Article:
21 Jul 2011


A rotifer needs a man like a fish needs a bicycle
Perhaps Gloria Steinem was thinking of the microscopic creature Bdelloid rotifer when she popularized the famous feminist's catch phrase of the 70's about a woman's necessity for a man. In the rotifer's case- sisters are really doing it for themselves. You see this animal is only female and she never has sex. Never. ...for tens of millions of years. It's not that she has a headache; it's just that she doesn't need to have sex in order to have daughters. And how do we know this? This fascinating scientific tidbit was explained to me by Dr. David Mark Welch, a scientist who has been studying this organism for years.
I had an opportunity to visit Dr. Welsh in his lab located in the Josephine Bay Paul Center at the Marine Biological Laboratory. Peering through a microscope it was easy to see these transparent creatures swimming happily in a dish. The rotifer doesn't look like much. There's a mouth end, a tail end and a balloon -shaped part in between. The inner workings of this very simple creature contain all the stuff necessary to create more of the same.
But the asexual breeding is not the really cool thing about the rotifer. Although this animal lives in water it can also completely dry out and become a speck of dust. At the first drop of moisture, it rehydrates and comes back to life. This means that anywhere the wind blows, you will find one of these things hitching a ride.
Welch has done extensive work with Bdelloid rotifers and has learned that no matter what you do to these girls, nothing seems to harm them. He's blasted them with radiation, heated them to extreme temperatures and has even frozen them solid. After this punishment he added water and poof, they came back to life, no worse for the wear. His research has found that something in the DNA of the creature seems to be able to fix or mend any chromosomes damaged during the experiment.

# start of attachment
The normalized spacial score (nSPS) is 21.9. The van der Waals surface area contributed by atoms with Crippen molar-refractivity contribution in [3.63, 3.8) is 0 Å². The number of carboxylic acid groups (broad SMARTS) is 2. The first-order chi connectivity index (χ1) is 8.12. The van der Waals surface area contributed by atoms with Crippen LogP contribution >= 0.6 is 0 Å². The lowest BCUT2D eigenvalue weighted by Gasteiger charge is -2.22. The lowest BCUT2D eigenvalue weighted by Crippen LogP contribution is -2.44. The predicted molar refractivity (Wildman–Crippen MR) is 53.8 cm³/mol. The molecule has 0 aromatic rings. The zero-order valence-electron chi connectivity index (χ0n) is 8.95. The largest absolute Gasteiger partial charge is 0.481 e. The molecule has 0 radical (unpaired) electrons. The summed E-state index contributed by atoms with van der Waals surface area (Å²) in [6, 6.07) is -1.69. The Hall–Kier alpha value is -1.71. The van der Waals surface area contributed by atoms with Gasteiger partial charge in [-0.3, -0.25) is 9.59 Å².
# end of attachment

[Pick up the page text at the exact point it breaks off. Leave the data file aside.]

And it turns out that rotifers have a best before date stamped on their life. They only live four weeks. But the interesting thing about those four weeks is that they are cumulative. That is to say, if you dehydrated and froze a two week old animal, kept if frozen for 6 months, then rehydrated it, the rotifer would live for only another two weeks.
Probably the most astonishing fact I learned from Dr. Welch was that NASA has to clean all probes sent into space to prevent dried rotifers from interplanetary exploration. The idea of sending something from Earth that could hatch in moisture in other places is probably not a good idea. Certainly the space agency is doing its best not to introduce alien life onto other planets. Mind you, popular music tells us, "Mars Needs Women", and the Bdelloid rotifer might just be the perfect fix.

1 comment:

Paula said...

That's a terrific and terrifying image -- the space program as a rotifer migration program!